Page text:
Gender discrimination that occurs during the formative years of females’ lives may make parts of their brains thinner, according to new research conducted by an international team of psychologists, neuroscientists, and mental health specialists.
For this study, the team analyzed data from 29 counties and searched for possible brain impacts among women who encountered gender discrimination during childhood.
Past research has suggested that gender discrimination could potentially impact brain function– with certain studies pointing to lower academic achievement and mental health problems.
For this new study, however, the researchers were particularly interested in ascertaining whether gender discrimination leads to physical impairment signs.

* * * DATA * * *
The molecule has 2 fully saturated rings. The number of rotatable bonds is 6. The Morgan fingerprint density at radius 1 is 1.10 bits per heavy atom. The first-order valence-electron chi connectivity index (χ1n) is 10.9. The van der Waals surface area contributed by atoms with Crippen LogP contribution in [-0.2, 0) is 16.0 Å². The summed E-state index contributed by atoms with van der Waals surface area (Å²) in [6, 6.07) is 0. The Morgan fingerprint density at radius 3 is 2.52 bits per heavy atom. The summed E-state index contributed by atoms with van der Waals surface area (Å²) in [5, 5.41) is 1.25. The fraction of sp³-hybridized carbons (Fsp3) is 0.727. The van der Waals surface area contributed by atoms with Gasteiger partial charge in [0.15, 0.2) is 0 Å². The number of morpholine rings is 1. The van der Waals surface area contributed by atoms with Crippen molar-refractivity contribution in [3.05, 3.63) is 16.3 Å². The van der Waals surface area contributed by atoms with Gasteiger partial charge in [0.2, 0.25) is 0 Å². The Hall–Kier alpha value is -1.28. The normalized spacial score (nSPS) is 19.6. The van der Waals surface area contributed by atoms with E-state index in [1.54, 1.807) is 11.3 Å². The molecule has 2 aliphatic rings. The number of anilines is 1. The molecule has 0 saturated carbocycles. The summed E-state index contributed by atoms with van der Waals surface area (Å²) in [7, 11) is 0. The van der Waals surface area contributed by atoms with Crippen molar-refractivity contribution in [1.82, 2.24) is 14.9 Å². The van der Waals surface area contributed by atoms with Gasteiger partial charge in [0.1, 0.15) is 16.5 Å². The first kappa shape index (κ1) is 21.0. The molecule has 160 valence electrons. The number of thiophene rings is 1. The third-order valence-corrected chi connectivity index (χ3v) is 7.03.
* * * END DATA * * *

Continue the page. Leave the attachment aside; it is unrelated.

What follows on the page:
To determine this, they looked at MRI scans from 7,876 people who lived in 29 different countries. Additionally, the team studied other data sets related to academic records and social standing.
Finally, the team included inequality indexes which were calculated to determine the gender discrimination degree associated with different nations.
The study revealed a pattern in which women from countries with higher inequality indexes had three brain areas that were thinner compared to women from nations with little gender inequality. The team also found a direct correlation between higher index numbers and thinner brain regions.
The three brain regions were all located in the right hemisphere and included the right caudal anterior cingulate, the right medial orbitofrontal cortex, and the left lateral occipital cortex.
And these parts of the brain are actually negatively impacted among kids of both genders in adverse childhood conditions.
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